Graduation and Affirmation

Lisa Mychalishyn

June brings about many things anticipated by parents and children alike...warm weather, vacation, summer cookouts, and the end of another school year.  This is a wonderful time to reflect on the achievements that a student has made during the school year: a first grader, who started the year reading only the simplest of words, finishes the year a confident reader who may even be turning the pages of a chapter book!  An older student may finally have cracked the Pythagorean theorem, after hours of homework at the kitchen table.  Maybe your child completed a milestone year and is now a graduate! While everyday accomplishments are worthy of praise, the end of the school year is the perfect time to praise your child for nine months of hard work and accomplishment. Here are a few things to keep in mind when praising your child:

  • Be Sincere - Children are more perceptive than we often think.  If they don’t believe you mean the praise, they will discount the statement.  If the child only got 70% correct on a test, telling them they did “awesome” isn’t honest. This praise can actually have the negative effects of causing lost trust and making the child more insecure.  They don’t know when you really mean the positive words.

  • Be Specific - Not only does specificity show your child that you actually paid attention to their achievement (which is important in today’s culture of distractions), but praise that’s specific is more likely to be perceived as sincere.  Instead of just saying “great job,” give specific feedback like “Wow!  Your painting looks just like our pet, the eyes are the perfect color green.”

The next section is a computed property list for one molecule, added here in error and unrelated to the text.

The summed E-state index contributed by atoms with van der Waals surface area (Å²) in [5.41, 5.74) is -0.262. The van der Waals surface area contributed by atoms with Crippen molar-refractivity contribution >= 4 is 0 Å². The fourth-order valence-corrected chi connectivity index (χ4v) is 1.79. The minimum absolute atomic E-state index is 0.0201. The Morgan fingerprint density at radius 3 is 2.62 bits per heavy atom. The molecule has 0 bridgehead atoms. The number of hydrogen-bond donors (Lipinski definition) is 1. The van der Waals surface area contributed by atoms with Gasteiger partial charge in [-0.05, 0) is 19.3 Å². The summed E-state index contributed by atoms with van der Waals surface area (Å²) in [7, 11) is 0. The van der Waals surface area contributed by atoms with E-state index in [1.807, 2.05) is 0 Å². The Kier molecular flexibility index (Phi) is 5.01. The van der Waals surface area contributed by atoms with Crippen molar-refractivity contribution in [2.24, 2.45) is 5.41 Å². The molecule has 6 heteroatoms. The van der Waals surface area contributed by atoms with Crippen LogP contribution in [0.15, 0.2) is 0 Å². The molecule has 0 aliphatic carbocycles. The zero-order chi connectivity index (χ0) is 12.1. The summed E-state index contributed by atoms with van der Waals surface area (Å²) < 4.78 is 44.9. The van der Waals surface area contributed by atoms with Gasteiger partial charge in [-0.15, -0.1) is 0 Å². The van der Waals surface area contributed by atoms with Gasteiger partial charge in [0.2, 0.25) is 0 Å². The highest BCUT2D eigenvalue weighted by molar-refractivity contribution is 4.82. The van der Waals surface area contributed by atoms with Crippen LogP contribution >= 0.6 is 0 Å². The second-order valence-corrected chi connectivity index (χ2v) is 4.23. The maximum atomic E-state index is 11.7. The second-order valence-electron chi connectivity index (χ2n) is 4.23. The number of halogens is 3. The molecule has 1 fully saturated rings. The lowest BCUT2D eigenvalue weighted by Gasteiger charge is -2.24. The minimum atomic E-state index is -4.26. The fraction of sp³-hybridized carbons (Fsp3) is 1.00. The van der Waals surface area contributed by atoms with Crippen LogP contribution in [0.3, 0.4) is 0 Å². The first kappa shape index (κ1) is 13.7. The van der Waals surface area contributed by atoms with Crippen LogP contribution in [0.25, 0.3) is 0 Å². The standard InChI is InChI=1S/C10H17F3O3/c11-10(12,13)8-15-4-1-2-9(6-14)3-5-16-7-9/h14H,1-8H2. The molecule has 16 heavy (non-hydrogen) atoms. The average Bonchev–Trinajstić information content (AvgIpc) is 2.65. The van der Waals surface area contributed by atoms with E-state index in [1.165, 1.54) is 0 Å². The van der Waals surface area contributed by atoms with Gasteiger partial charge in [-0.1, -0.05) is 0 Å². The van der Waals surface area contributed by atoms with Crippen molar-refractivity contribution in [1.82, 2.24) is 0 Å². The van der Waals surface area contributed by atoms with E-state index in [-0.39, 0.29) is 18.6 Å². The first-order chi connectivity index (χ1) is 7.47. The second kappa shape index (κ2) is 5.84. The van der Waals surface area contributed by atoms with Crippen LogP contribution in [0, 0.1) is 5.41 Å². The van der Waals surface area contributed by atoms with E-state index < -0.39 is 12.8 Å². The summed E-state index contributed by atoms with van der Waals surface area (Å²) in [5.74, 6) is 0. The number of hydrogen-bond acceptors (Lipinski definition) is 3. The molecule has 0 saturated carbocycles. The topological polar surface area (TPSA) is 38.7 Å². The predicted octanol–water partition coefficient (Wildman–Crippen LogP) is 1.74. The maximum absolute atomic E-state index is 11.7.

• Praise the Effort, Not Just the Ability- We should praise the effort put forth while working.  Many times the process is more praiseworthy than the end result.  Each child is blessed with different gifts. Not every child is a gifted athlete, but showing persistence by continually practicing, or trying again after failure, are some actions worthy of praise.  Achieving a B grade in a challenging class takes more effort than receiving an A in a class that comes naturally to a child. Be sure to emphasize the child’s efforts spent on these difficult tasks. Re-consider the example from the “Be Sincere” section, where the child scored 70%.  If this score is an improvement for the child, or if this score is the result of significant preparation, then that effort should be praised. It’s important to provide praise where there is some behavior that goes above and beyond normal efforts, and is something you would like the child to repeat.

While praising a child’s effort, it’s a great opportunity to parallel that not only are you pleased, but also the Lord.  

“Whatever you do, work at it with all your heart, as working for the Lord…” Colossians 3:23

Praising effort instead of ability will also benefit the child.  Columbia University researchers Claudia Lueller and Carol Dweck found that when children were praised for their effort instead of their intelligence, they were more likely to want to practice in order to improve, and less likely to quickly accept failure. The children who had efforts praised also scored better on more challenging problems in subsequent tests.

There’s another crucial concept to think about concerning praise, and that’s how much praise to give.  There are so many conflicting opinions on the “right” amount of praise, but many experts say that the quality of the praise is more important than the quantity.  So, if you’re following the three points above, and giving praise when it’s deserving, then you should be positively impacting your child.  So, go ahead and celebrate everything it takes to complete one year of school…hard work, focus, homework, tests, teamwork, failures and successes.   Enjoy one of these gorgeous June evenings.  Reward your child with an ice cream cone, and tell them how proud you are of all they accomplished this school year!